After getting seats in the Somerville Theater's balcony the first time I saw them, then next time near the back of the Somerville's, er, "orchestra level," tonight's general admission at the First Church in Cambridge Congregational permitted coveted front row center seats (well within the percussions of Alexei's rumbling drum) for my surprisingly "into it" 13 year-old son, my brother and me.
Huun-Huur-Tu took seats in their customary Radik/Kaigol-Ool/Bapa/Alexei left-to-right array on an elevated stage on the sanctuary's alter about 15 feet forward of us and they commenced per custom with "Prayer." Always an immediate litmus as to how the Tuvans are holding up on tour, tonight's "Prayer" showed each man's khoomei in fine form (especially and thankfully Sayan Bapa, whose earth-shaking kargyraa was practically out-of-order for clogged sinuses last time I saw them perform).
That "Prayer" did not immediately segue into "Ancestors" as it has in studio- and live-recordings and in the two previous performances I've attended was one of tonight's very few surprises. Instead galloping into the energetic "Chiraa-Khoor (The Yellow Trotter)," Huun-Huur-Tu mixed fast, slow and solo numbers adroitly in their fine, crowd-pleasing set. Radik provided an early - and extremely entrancing for its sustained ululations - solo Szygt; Kaigol-Ool provided the evening's solo Mountain Kargyraa. Other popular numbers - "Kongurei," "The Orphan's Lament," "Kozhamyk," "Remembering Ulaatai River," "Saryglarlar" - were all breathed new vitality for the new arrangements which they were given on 2010's excellent "Ancestors Call."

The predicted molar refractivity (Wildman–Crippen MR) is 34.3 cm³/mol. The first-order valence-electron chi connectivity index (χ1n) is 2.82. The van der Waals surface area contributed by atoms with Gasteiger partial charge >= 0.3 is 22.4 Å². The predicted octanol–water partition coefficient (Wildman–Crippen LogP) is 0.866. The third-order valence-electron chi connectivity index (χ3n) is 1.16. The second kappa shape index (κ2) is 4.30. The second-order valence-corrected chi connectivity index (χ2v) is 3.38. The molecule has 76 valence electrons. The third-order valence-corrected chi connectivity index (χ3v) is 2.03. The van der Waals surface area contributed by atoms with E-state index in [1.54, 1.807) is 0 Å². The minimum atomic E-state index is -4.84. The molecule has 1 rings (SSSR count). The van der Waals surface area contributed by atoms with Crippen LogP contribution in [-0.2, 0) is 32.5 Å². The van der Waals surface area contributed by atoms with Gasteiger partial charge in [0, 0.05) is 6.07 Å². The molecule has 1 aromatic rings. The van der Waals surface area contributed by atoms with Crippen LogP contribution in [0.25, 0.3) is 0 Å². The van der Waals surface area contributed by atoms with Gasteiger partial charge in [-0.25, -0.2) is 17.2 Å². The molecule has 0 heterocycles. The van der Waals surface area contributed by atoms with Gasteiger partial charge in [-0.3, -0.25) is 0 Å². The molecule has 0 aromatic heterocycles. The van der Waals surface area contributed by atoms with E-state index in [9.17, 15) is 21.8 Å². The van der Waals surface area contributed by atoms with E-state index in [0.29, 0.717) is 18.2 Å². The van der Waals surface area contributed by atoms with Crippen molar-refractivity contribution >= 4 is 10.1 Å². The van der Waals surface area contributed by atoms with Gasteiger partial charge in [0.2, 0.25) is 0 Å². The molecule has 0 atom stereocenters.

The evening's finale certainly provided its highlights by playing to every expectation. Firstly came Huun-Huur-Tu's customary penultimate number, "Odigen Taiga." As magical a song as HHT plays, emulating the sounds of evening's arrival to Tuva's northern forest through the onomatopoeia of the players' instrumental and vocal expertise, tonight's version was not the seeming gentle late-summer sunset that is usually depicted by the band. Instead, the intensity of everything was increased to the effect of depicting an impending storm - the drums rumbled like more local thunder, Kaigol-Ool's bird-calls less like content hoot-owls and more like threatening raptors, the wolves' howl weren't distantly intoned through a horn but violently and menacingly howl-growled by Kolvheig. I could complain that the song's spells was broken prematurely by the bonehead to my left who started clapping as the number wound to its conclusion with intermittent silence amidst hoots and trills, but I'll cut him some slack (his offense was FAR less egregious than that of the douchebag whose unsilenced cell-phone rang during the same coda a few years back...).
Wrapping-up with highly energized versions of "Aa-Shuu Deiki-Oo," and then "Eki Attar" for an encore after a well-earned standing ovation, the band made clear that they had drawn power over the eveing from one of their original and favorite US audiences.
[Note: Beyond recommending the superb, back-to-basics "Ancestors Call" to readers, I encourge both fans and interested newcomers to check out the available excerpts from plushmusic.tv's extremely hi-res, hi-fi "Live at Fantasy Studio" film and also HHT's very recent WFMU "in studio" available at freemusicarchive.com.]